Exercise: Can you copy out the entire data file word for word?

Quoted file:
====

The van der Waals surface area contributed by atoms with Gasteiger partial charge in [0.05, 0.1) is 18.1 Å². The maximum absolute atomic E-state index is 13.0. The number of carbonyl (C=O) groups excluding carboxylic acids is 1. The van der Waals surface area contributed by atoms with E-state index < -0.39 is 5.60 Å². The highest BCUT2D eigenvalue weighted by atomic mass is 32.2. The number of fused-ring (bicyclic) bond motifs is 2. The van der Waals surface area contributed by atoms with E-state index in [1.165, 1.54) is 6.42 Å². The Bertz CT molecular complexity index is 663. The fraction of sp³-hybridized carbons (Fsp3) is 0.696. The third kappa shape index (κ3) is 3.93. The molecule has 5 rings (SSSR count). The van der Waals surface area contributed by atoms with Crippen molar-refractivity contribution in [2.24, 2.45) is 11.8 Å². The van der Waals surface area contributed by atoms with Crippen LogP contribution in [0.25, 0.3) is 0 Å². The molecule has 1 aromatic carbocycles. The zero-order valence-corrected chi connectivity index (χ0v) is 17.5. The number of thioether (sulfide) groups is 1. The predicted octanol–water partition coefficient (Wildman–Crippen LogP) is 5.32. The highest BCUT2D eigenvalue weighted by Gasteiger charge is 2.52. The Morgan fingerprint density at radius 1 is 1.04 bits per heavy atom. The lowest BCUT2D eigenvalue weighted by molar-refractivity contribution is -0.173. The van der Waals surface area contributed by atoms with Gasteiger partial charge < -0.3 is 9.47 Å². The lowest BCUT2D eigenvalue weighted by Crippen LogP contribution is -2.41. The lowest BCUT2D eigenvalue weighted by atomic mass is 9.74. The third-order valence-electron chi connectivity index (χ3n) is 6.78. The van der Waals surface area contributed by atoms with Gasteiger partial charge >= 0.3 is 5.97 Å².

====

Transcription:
The van der Waals surface area contributed by atoms with Gasteiger partial charge in [0.05, 0.1) is 18.1 Å². The maximum absolute atomic E-state index is 13.0. The number of carbonyl (C=O) groups excluding carboxylic acids is 1. The van der Waals surface area contributed by atoms with E-state index < -0.39 is 5.60 Å². The highest BCUT2D eigenvalue weighted by atomic mass is 32.2. The number of fused-ring (bicyclic) bond motifs is 2. The van der Waals surface area contributed by atoms with E-state index in [1.165, 1.54) is 6.42 Å². The Bertz CT molecular complexity index is 663. The fraction of sp³-hybridized carbons (Fsp3) is 0.696. The third kappa shape index (κ3) is 3.93. The molecule has 5 rings (SSSR count). The van der Waals surface area contributed by atoms with Crippen molar-refractivity contribution in [2.24, 2.45) is 11.8 Å². The van der Waals surface area contributed by atoms with Crippen LogP contribution in [0.25, 0.3) is 0 Å². The molecule has 1 aromatic carbocycles. The zero-order valence-corrected chi connectivity index (χ0v) is 17.5. The number of thioether (sulfide) groups is 1. The predicted octanol–water partition coefficient (Wildman–Crippen LogP) is 5.32. The highest BCUT2D eigenvalue weighted by Gasteiger charge is 2.52. The Morgan fingerprint density at radius 1 is 1.04 bits per heavy atom. The lowest BCUT2D eigenvalue weighted by molar-refractivity contribution is -0.173. The van der Waals surface area contributed by atoms with Gasteiger partial charge < -0.3 is 9.47 Å². The lowest BCUT2D eigenvalue weighted by Crippen LogP contribution is -2.41. The lowest BCUT2D eigenvalue weighted by atomic mass is 9.74. The third-order valence-electron chi connectivity index (χ3n) is 6.78. The van der Waals surface area contributed by atoms with Gasteiger partial charge >= 0.3 is 5.97 Å².